How is mentioning 10 players out of 25+ nearly everyone ecept cano and CC? This is another example of misrepresenting my position. I didn't even mention Pettitte. Mo at his age. I linked Sorianno, Robertson and Logan together, but failed to specify that I felt that there's a good chance one of the 3 does not have a good season in 2012, not all 3. Even though Sorianno is coming off an injury, I think he is not a significant question mark. (Sorry for any misunderstanding there).

    The Yankees' age of its players is not as significant an issue to me as the strength of the competition of the American League East and teams such as Anaheim, Detroit, and Texas.  The Yankees are a solid team defensively, have pitching depth in rotation and the bullpen, they can steal bases, and they have power.  Hitting with runners in scoring position and drawing enough base on balls is my major concern.  

    Point well taken. I agree. The Yanks have many weapons and on paper are right at or near the top. I happen to think that the ages of several key players point to further or intitial declines by some of them. I will point out that I have said this for 2 years, and it hasn't amounted to much so far. I, am not pretending to be an expert, but I do follow baseball very closely and feel my opinion is not unreasonable.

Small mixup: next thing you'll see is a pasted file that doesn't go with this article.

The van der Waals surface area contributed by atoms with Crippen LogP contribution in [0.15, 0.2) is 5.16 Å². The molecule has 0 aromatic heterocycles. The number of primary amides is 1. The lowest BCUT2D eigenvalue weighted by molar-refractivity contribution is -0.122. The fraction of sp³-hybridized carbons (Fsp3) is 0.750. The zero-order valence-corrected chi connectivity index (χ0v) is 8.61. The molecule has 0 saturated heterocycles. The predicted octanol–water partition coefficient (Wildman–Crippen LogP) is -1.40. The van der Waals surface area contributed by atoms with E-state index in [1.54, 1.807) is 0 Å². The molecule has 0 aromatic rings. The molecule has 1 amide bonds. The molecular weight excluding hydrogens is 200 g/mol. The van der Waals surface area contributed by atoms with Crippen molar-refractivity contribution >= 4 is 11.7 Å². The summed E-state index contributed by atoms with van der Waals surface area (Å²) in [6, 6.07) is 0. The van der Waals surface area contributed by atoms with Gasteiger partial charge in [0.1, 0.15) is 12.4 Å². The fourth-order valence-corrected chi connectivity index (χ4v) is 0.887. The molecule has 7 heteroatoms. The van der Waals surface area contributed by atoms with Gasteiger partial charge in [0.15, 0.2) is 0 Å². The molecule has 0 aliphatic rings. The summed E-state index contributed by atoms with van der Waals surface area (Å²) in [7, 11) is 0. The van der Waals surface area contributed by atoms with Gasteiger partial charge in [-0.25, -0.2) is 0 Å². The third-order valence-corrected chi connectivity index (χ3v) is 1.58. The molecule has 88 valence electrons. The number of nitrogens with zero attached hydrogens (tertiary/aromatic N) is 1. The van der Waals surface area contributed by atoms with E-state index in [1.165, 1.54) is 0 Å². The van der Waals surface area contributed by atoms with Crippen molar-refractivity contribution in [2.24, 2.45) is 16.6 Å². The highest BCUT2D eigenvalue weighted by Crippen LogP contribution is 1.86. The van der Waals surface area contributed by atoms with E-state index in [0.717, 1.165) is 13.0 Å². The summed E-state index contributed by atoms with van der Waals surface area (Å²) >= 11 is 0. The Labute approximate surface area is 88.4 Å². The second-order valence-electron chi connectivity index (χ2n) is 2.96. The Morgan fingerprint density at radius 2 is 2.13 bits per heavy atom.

As for the proposition that decline is inevitable - for example - Mariano Rivera's demise has been predicted every year for the last seven years.  

    Mo is the clear exception to the rule. ARod and Jeter are not. Tex seems to be prematurely declining based on his age, so his decline could halt or he could easily improve over 2011 as well, but he still remains a significant question mark in my eyes. Kuroda is largely unknown to me, but I was against the Sox signing him at that money.